There were several glazed ceramic bowls meant for serving but not mixing, two pots and one cooking pan — not even a wok, but a shallow skillet. That’s all I had to work with in this Taiwanese architect’s sleek kitchen, where I was preparing a meal for eight cultured, artistic guests in his Japanese-style home, nestled in the foothills of Yangmingshan mountain just outside Taipei.
We’d taken winding roads through the forest and the rain to get there, ready for a quiet home-made dinner away from the city below. All eyes were on me, the talked-up Brooklyn guest “chef” showing off my so-called expertise in Taiwanese food. I had gotten myself into this situation on one of the last nights of a three-week trip to Taiwan, my second trip to this Asian island state researching and photographing a cookbook on Taiwanese food.
My previous cooking adventure in the country, just a few days before, involved a large family of three generations who welcomed me into their home to help prepare and feast on a multicourse meal. Together, these aunts, grandmothers and daughters worked seamlessly to make a fragrant family banquet: three cup squid with basil leaves, chilled oysters sprinkled with cilantro and crushed peanuts, whole shrimp flash-sautéed in a wok with crispy aromatics, pan-fried rice noodles and many more traditional Taiwanese dishes that I was mastering for my book. It was reminiscent of my family dinners in New Jersey, where my Taiwanese mother and uncle took turns at the stove while I lingered beside them. It was also the type of communal cooking atmosphere that I crave in Brooklyn, ever since I moved across the Hudson straight from college 10 years ago. But I had a feeling this was not to happen after I volunteered to cook for Mr. Jiang — the architect whose elegant and understated kitchen was so deprived of basic kitchen gear — and a motley crew of friends I had made in the city during my travels.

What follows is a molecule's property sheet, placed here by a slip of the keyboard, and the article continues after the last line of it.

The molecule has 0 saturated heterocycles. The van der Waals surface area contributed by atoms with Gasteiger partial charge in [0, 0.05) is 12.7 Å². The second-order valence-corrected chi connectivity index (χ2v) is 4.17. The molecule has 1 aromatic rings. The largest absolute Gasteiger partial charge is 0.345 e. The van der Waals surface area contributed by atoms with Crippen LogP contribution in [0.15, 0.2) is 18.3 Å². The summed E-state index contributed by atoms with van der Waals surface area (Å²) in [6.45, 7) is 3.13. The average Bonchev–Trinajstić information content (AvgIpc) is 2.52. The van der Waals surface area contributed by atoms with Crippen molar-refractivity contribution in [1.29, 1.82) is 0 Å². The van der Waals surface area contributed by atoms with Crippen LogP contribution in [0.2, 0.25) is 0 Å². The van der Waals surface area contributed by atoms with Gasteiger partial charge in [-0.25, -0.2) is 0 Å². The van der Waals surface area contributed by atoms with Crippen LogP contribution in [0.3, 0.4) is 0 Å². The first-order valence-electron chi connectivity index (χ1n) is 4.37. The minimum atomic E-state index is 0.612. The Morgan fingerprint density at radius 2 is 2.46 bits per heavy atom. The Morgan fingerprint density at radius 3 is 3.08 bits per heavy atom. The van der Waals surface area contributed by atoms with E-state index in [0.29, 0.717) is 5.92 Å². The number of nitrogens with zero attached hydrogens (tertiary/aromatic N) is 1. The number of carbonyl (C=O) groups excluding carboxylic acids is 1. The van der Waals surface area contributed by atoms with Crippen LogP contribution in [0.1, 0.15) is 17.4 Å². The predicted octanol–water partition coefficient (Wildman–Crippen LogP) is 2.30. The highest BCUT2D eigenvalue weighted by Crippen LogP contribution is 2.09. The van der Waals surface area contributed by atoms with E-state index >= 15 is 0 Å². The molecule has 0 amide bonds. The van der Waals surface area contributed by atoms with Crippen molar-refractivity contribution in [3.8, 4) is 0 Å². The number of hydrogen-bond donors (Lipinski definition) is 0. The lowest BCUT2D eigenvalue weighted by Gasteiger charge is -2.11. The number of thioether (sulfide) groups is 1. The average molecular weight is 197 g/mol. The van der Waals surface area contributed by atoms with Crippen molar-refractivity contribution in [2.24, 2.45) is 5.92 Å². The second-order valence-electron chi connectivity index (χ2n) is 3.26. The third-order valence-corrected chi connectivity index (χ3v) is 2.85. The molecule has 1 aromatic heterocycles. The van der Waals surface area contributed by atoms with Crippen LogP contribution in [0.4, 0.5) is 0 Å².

Like most metropolises, the northern Taiwanese city of Taipei is one of astounding contrasts and contradictions: glitzy high-rise buildings next to ramshackle alleyways with street peddlers selling fried tofu; high-fashion handbags that brush against baskets of produce for sale on the same streets; hipster students taking selfies on cellphones in parks alongside the elderly playing mahjong; curving roads leading to lush, leafy mountains and coastal promenades just outside the city limits.
So, too, the food of Taiwan is multifaceted. Thanks to its subtropical climate, there are fresh fruits and vegetables in many colors; thanks to its heritage as a melting-pot of Chinese regional traditions, with a dose of Japan from the 50 years spent under that country’s colonial rule, the flavors used to prepare them are rich and diverse. My joy in finding the ever-fascinating juxtapositions of Taiwanese food led me to Yong Kang Road, home to Din Tai Fung, famous for its Michelin star and Shanghai-style soup dumplings, and Tu Hsaio Yueh, the northernmost outpost of a famous Danzai noodle shop, to name but two.